Are True Indica and Sativa Marijuana Strains Disappearing?

As the legal cannabis industry continues to grow and thrive throughout the U.S., the sheer numbers and varieties of strains is mind-blowingly immense. It is believed that there are more than 700 cannabis strains, the vast majority of which are a result of crossbreeding of sativa and indica. Most strains available at your local dispensary are sold as either sativa or indica dominant or leaning, while a few may have approximately equal ratios of each. It begs the question: are true sativas and indicas disappearing?

What Are Sativa and Indica Strains?

First, let’s take a look at the qualities that distinguish pure sativa from pure indica marijuana strains:

Pure Sativa Strain Qualities:

  • Native to hot and dry climates like Africa, Central America, and Southeast Asia
  • Can grow twelve feet or taller and has thin serrated fingers
  • Known for the “mental high”
  • May produce energizing, productive, and creative effects
  • Well-known strain name: Durban Poison

Pure Indica Strain Qualities:

  • Native to Afghanistan, India, Pakistan and Turkey
  • Shorter and stockier than sativas, their leaves are wider and broader
  • Known for its “body high”
  • May produce deeply relaxing effects, reduce pain and nausea, and increase appetite
  • Well-known strain name: Afghan Kush

The Disappearance of Traditional Strains

Curt Hulbert is the owner and founder of cannabis industry firms N.O.T.E. Seeds and Gecco Solutions. Hulbert has been working in the industry since the 1990s, and according to him, true sativas and indicas are a thing of the past. He believes the explanation behind this crossbreeding frenzy boils down to one thing: yield.

“There’s no reason why anyone would want to cross these breeds other than a higher yield. They [cannabis producers] wanted to create a genetic that had the same disposition of a strain that was very light-producing with a strain that was very heavy producing,” he told PotGuide.

Two people working in a cannabis grow

Over the years, cannabis cultivators have used crossbreeding in order to create strains that produce higher yields. photo credit

“An additional reason for the disappearance of true sativas and indicas is because they don’t sell. Commercialization has driven increases in quantity, and public demand wants quality and quantity [together],” he added. “Take for example pre-1998 Bubba Kush and pre-1998 Maui Wowie. They’ve been hybridized until breeders get the same type of plant that gives the same high and the same taste but produces four times as much.”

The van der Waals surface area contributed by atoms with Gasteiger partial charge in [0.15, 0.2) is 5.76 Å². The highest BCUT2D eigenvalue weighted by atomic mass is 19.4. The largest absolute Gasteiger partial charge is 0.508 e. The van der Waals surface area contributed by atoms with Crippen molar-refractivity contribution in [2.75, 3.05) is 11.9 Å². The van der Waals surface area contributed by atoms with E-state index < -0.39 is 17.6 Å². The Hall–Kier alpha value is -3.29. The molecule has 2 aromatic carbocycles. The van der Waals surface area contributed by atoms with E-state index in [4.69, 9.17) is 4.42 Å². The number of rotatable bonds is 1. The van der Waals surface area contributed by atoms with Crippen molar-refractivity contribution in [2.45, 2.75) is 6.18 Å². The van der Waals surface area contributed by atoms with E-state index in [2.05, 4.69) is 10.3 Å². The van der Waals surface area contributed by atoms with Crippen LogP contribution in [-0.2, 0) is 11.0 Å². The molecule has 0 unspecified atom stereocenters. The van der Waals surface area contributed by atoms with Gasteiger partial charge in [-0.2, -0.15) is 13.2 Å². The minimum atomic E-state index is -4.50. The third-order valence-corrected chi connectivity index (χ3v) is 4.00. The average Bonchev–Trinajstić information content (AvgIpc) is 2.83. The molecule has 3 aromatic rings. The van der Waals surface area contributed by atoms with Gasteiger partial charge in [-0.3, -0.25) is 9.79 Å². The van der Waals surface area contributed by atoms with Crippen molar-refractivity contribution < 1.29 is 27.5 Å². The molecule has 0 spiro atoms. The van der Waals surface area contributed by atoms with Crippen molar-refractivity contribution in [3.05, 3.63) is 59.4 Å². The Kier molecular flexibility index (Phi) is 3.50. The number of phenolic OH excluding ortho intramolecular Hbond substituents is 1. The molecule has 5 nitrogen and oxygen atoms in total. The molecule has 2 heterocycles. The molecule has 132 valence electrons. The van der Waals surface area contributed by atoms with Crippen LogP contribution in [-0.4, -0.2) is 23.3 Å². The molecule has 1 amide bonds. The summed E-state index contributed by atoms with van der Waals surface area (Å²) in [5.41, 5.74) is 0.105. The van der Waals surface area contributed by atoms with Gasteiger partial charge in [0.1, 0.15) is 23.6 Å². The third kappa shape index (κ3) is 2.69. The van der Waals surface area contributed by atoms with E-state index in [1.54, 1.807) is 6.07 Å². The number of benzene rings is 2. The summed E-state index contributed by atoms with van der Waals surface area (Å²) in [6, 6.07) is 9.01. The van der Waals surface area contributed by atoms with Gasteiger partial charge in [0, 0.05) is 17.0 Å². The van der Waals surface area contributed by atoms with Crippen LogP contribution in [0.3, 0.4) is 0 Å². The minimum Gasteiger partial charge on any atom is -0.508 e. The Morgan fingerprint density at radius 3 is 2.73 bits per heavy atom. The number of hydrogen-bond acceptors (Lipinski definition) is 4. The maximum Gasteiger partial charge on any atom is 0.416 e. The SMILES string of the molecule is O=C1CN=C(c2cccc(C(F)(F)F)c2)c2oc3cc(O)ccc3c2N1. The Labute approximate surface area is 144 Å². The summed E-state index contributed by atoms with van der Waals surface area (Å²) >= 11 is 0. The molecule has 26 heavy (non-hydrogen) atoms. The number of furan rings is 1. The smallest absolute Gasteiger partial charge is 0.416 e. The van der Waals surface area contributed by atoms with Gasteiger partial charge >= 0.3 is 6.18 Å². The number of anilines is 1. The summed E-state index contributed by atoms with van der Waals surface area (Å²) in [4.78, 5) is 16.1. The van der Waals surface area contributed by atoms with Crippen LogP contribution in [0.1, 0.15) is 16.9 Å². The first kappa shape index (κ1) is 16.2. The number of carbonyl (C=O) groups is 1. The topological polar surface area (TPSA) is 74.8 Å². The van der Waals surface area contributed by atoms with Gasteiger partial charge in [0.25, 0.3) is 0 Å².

While consumers flock to the latest crossbreed with a snappy new strain name, the breeder’s ability to change strain names – whether for profit or to stand out in a crowded field – creates inconsistency for casual consumers and potentially very negative consequences for medical cannabis patients.

Do the Titles Matter?

The original distinctions of indicas and sativas come in the form of landrace strains. Landrace strains are characterized as a “domesticated, locally adapted, traditional variety of a species of animal or plant that has developed over time, through adaptation to its natural and cultural environment of agriculture and pastoralism, and due to isolation from other populations of the species.”

The term “Indica,” after all, came about through naturalist Jean-Baptiste Lamarck’s distinction of the markedly different cannabis strains he encountered in one specific part of the world: India.

These early strains formed the basis of the characteristics we’ve come to attribute to all indicas and sativas. While cannabis landrace strains do exist in the current catalog, they are more difficult to find in their pure forms. Still, the question remains, does it matter?

Durban Poison

Durban Poison is a traditional sativa landrace strain.

Dr. Ethan Russo, the director of research and development for the International Cannabis and Cannabinoid Institute has said,“ …the sativa/indica distinction as commonly applied in the lay literature is total nonsense and an exercise in futility. One cannot in any way currently guess the biochemical content of a given cannabis plant-based on its height, branching, or leaf morphology.” He went on to say that there are indeed biochemically distinct strains of cannabis, but that must be discerned through scientific assessment and testing.

The Future of Strain Distinctions

Overall, we tend to distinguish these strains not by their exact physical traits, but by their effects, and we’ve pulled our basis of those effects from a small selection of specific genetics. As Dr. Russo explains, those effects (ideally produced from biochemical properties) may have little to do with the traditional classifications we’ve thrust upon cannabis. Thus, the current system is inherently poorly built for making fine distinctions between similar cannabis strains, but until a better one is created (hopefully through science), this is what we’ve got.

Afghan Kush (Afkush)

Afghan Kush is thought to hearken back to the purest of indicas.

Regardless, it seems undeniable that the classics are getting a little lost in the modern market, whether due to shifting popularity or inferior genetics. Perhaps the pendulum will swing back and consumers will take more interest in strains closer to their origins, the way that single-malt whiskey or terroir wines are valued. For the curious, some strains to ask for are: Hindu Kush, Thai, Afghani, Lamb’s Bread, Acapulco Gold, Malawi, Luang Prabang, or Punto Rojo at your local dispensary.

However, if you’re worried that “pure” indicas or sativas are disappearing, one might first have to ask, what exactly were they in the first place?


What are your thoughts on indica, sativa, and hybrid strains? Share your comments and experiences below.

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